The first time someone hears that there are more than 36 million Americans who have started college but not yet finished, it often prompts a surprised look. We seemingly recognize that some people do not complete college, but would not expect that more than 10% of the total US population are in this situation, otherwise called the college completion crisis.
Once the magnitude of this situation sinks in, the next question people often ask is “Why did they end up stopping out?” This is a challenging question because it is so hard to give an answer that adequately describes the variety of circumstances faced across such a large group.
The best way of putting it that I have heard so far is this: “Students stopout because they have to, not because they want to.” This sentiment recognizes that none of the 36 million students enrolled with intentions of not finishing.
Yet we want to understand at a deeper level what circumstances put them in the position of having to stopout.
At ReUp Education, we work directly with these students to help them chart a path to returning. In the process of serving these students, we have been able to unlock the answer to this question of “why.”
ReUp uses a model developed specifically for the stopped out population that combines data, technology, and personalized success coaching.
Because the purpose of ReUp’s work is not only to help students return but ultimately to ensure their degree completion, the model is designed to address the obstacles that students face in order to re-enroll, as well as the challenges they face to complete their degree once they return.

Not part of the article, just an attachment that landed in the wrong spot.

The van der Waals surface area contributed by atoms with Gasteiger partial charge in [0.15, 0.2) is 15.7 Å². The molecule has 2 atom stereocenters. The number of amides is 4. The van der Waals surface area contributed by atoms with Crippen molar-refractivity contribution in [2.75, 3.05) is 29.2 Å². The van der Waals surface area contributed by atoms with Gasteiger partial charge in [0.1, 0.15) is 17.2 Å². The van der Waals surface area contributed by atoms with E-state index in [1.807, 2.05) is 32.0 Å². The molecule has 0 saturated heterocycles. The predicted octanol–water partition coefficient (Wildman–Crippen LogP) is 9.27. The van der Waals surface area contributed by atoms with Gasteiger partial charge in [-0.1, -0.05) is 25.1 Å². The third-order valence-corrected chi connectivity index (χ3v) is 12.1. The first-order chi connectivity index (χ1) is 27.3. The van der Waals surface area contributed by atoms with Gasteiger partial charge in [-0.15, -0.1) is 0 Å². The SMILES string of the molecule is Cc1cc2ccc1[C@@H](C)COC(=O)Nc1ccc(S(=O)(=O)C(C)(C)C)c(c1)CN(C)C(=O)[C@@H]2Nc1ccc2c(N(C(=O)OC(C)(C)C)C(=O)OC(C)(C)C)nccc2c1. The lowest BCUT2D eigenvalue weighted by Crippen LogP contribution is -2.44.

These challenges are unique to each student, so in order for the support provided to be effective, it must be tailored and personalized.
This type of customized support is possible when the story of each student and their specific set of circumstances informs the approach.
As a part of ReUp’s model, students that have expressed an interest in discussing the possibility of finishing college are provided with a success coach who specializes in supporting returning students.
The coach has detailed conversations with the student that include a discussion of the events surrounding their departure from college. The coach uses this information to inform their ongoing personalized support of the student once they have returned.
A student who struggled to stay engaged with college because their personal network of friends and family did not include anyone who had a college degree needs a different support approach than a student who stopped-out because they became a parent and no longer had the bandwidth to focus on their education.
Knowing each specific story allows the coach to provide the personalized support that is needed.
ReUp’s methodology digs deeply into the reasons cited by students to ensure clarity of the root cause.
For example, if a student says that they stopped going to college because of financial reasons, the ReUp coach will ask follow-up questions in order to understand if money is really the root cause or if money is just the symptom of some other cause.
A student may at first say that they stopped out because of money, but with some follow-up, the discussion goes on to clarify that the financial issues were driven by the death of a parent, and the student needed to get a job to provide financial support for their siblings.
In addition to discussing the reasons a student left their institution before graduation, coaches also discuss the motivations compelling a student to desire to come back and finish.